Dr. Abdul Qadeer Khan, who is sometimes referred to as the father of the Pakistani nuclear bomb, is now making news regarding nuclear proliferation.
Last month, Dawn received a copy of the pamphlet purportedly distributed by A. Q. Khan Research Laboratories, offering vacuum technology for sale. The distributors said the technology can also be used in nuclear plants and thus the offer can be interpreted as promoting nuclear technology.
The pamphlet has a Rawalpindi address, P.O. Box 502, and has pictures of the equipment it promotes. It also has a picture of Dr Khan on the extreme right corner wearing the medals awarded by the government of Pakistan.
A message distributed with the pamphlet says: “Besides manufacturing of vacuum components and systems, our vacuum consultancy services are also available for system design, operational troubleshooting, quality assurance, maintenance, system development and human resource training.”
The distributors of the pamphlet seemed particularly concerned about the offer of “human resource training” because they claimed it was offering to train people for making a key component of a nuclear plant.
From the Los Angeles Times,
If one man sits at the nuclear fulcrum of the three countries President Bush calls the “axis of evil,” it may well be Abdul Qadeer Khan.
The 66-year-old metallurgist is considered the father of Pakistan’s nuclear bomb. He is a national hero at home, where hospitals bear his name and children sing his praises. U.S. and other Western officials do not. They say Khan is the only scientist known to be linked to the alleged efforts of North Korea, Iraq and Iran to develop nuclear weapons.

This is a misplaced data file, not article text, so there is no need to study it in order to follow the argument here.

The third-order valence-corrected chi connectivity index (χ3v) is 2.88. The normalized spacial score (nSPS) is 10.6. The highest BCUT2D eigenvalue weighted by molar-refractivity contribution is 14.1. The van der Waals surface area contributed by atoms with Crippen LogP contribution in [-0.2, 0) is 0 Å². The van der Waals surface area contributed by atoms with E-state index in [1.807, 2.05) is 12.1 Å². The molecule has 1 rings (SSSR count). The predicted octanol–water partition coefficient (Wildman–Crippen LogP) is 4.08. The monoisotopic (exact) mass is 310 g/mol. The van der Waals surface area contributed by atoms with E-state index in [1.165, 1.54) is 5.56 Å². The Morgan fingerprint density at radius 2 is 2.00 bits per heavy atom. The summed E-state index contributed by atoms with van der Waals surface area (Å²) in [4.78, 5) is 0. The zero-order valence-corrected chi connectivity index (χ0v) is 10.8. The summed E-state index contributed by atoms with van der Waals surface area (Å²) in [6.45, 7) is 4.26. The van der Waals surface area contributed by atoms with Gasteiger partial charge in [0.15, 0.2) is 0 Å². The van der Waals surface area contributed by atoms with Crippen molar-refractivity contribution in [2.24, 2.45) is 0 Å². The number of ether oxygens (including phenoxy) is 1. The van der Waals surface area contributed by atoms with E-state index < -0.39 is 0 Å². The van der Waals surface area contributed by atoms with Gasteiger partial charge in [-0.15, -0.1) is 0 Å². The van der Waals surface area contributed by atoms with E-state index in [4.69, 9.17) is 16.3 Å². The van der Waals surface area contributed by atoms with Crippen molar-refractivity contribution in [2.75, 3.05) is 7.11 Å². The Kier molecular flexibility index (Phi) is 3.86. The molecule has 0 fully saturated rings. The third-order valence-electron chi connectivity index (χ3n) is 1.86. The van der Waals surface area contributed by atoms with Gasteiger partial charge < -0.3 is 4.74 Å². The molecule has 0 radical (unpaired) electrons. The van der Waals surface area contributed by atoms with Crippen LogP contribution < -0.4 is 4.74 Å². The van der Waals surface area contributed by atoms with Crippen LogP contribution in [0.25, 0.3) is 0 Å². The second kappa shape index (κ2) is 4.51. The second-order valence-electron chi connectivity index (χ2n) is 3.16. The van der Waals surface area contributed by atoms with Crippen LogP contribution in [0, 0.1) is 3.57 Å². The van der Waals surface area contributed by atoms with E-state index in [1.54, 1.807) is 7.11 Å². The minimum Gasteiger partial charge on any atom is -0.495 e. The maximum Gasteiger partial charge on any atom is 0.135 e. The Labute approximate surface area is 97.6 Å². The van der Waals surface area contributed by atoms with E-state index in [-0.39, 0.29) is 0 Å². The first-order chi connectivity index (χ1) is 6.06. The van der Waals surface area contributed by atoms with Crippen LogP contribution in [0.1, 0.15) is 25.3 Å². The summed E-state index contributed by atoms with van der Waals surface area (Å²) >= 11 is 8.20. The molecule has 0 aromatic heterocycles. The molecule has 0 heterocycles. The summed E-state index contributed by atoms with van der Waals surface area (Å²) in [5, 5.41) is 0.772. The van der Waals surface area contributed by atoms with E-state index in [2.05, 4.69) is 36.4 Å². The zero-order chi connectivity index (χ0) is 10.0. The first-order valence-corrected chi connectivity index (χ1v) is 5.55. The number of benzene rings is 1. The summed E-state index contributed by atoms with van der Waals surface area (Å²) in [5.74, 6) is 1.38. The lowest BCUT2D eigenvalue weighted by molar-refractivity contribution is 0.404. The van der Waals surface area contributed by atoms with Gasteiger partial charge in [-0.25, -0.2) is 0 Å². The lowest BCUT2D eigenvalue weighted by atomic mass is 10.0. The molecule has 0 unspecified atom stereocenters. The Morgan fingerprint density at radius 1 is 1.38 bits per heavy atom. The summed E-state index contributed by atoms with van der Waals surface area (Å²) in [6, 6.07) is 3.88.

“If the international community had a proliferation most-wanted list, A. Q. Khan would be most wanted on the list,” said Robert J. Einhorn, who was assistant secretary of State for nonproliferation in the Clinton administration.
U.S. intelligence long has known of Khan’s activities. But the extent of his ties to all three “axis” nations became public only recently as North Korea admitted resuming its nuclear weapons effort, satellite photos showed that Iran may be conducting clandestine nuclear work and Khan’s name appeared in a letter offering to “manufacture a nuclear weapon” for Iraqi President Saddam Hussein.
Pakistan denies giving nuclear assistance to other countries and insists that Khan has done no wrong. But under intense U.S. pressure, President Pervez Musharraf abruptly removed Khan as head of nuclear weapons development two years ago. Bush administration officials, wary of undermining a partner in the U.S.-declared war on terrorism, publicly downplay concerns about Islamabad’s possible role in spreading nuclear knowledge.
[…]Khan, with graying wavy hair and a salt-and-pepper mustache, has shrugged off charges that he is a nuclear Johnny Appleseed. Instead, he portrays himself as a scientist, a patriot — and a pacifist.
“Some people have the impression that because I built a nuclear bomb, I’m some sort of cruel person,” he told a Pakistani journalist in 2001. “That’s not the case. I built a weapon of peace, which seems hard to understand until you realize Pakistan’s nuclear capability is a deterrent to aggressors. There has not been a war in the last 30 years, and I don’t expect one in the future. The stakes are too high.”
Unlike two other senior Pakistani nuclear scientists who were questioned by U.S. and Pakistani authorities in 2001 after meetings with the Taliban and Osama bin Laden, Khan is not an Islamic radical.
“He is not a fundamentalist, though he is nationalist — and sometimes nationalism and religion get mixed up in Pakistan,” said Pervez Hoodbhoy, an anti-nuclear activist and MIT-trained physicist who teaches at Quaid-i-Azam University in Islamabad, Pakistan’s capital. “He has been in it for the power, the money and the glory.”
Khan has received all three. When he ran Pakistan’s bomb-building program, he reported directly to the nation’s leader and had free-flowing funds at his disposal. U.S. officials say Khan owns several palatial residences. And he is revered not only at home, where he is hailed for putting Pakistan on an equal nuclear footing with rival India, but also in much of the Muslim world, where he is lionized as the man who built the “Islamic bomb.”
I hope the Pakistani government and A.Q. Khan have more sense than that. But I am not exactly sure what to think of the LA Times report.